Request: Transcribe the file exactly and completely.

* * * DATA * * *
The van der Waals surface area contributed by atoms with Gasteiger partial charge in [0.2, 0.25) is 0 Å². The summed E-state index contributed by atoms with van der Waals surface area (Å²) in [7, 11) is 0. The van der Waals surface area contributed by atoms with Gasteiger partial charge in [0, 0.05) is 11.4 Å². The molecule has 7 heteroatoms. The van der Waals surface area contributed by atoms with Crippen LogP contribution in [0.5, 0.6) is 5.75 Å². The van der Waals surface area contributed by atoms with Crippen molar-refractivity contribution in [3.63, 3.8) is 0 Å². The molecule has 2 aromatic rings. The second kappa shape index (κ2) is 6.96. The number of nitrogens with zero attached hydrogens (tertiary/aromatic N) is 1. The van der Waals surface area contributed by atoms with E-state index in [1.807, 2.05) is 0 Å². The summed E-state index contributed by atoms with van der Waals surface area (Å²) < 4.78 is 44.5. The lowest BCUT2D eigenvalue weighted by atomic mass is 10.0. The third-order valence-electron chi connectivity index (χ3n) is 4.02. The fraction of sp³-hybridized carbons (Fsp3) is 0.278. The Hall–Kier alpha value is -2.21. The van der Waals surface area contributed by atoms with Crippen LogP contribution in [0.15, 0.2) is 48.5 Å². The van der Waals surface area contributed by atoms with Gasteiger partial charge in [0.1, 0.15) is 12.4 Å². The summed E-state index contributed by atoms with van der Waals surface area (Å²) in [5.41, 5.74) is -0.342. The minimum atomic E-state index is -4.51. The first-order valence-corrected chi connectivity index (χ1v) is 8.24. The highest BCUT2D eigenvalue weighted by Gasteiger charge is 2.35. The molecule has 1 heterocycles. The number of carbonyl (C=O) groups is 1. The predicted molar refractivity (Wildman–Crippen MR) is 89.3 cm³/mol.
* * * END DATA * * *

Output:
The van der Waals surface area contributed by atoms with Gasteiger partial charge in [0.2, 0.25) is 0 Å². The summed E-state index contributed by atoms with van der Waals surface area (Å²) in [7, 11) is 0. The van der Waals surface area contributed by atoms with Gasteiger partial charge in [0, 0.05) is 11.4 Å². The molecule has 7 heteroatoms. The van der Waals surface area contributed by atoms with Crippen LogP contribution in [0.5, 0.6) is 5.75 Å². The van der Waals surface area contributed by atoms with Crippen molar-refractivity contribution in [3.63, 3.8) is 0 Å². The molecule has 2 aromatic rings. The second kappa shape index (κ2) is 6.96. The number of nitrogens with zero attached hydrogens (tertiary/aromatic N) is 1. The van der Waals surface area contributed by atoms with E-state index in [1.807, 2.05) is 0 Å². The summed E-state index contributed by atoms with van der Waals surface area (Å²) < 4.78 is 44.5. The lowest BCUT2D eigenvalue weighted by atomic mass is 10.0. The third-order valence-electron chi connectivity index (χ3n) is 4.02. The fraction of sp³-hybridized carbons (Fsp3) is 0.278. The Hall–Kier alpha value is -2.21. The van der Waals surface area contributed by atoms with Crippen LogP contribution in [0.15, 0.2) is 48.5 Å². The van der Waals surface area contributed by atoms with Gasteiger partial charge in [0.1, 0.15) is 12.4 Å². The summed E-state index contributed by atoms with van der Waals surface area (Å²) in [5.41, 5.74) is -0.342. The minimum atomic E-state index is -4.51. The first-order valence-corrected chi connectivity index (χ1v) is 8.24. The highest BCUT2D eigenvalue weighted by Gasteiger charge is 2.35. The molecule has 1 heterocycles. The number of carbonyl (C=O) groups is 1. The predicted molar refractivity (Wildman–Crippen MR) is 89.3 cm³/mol.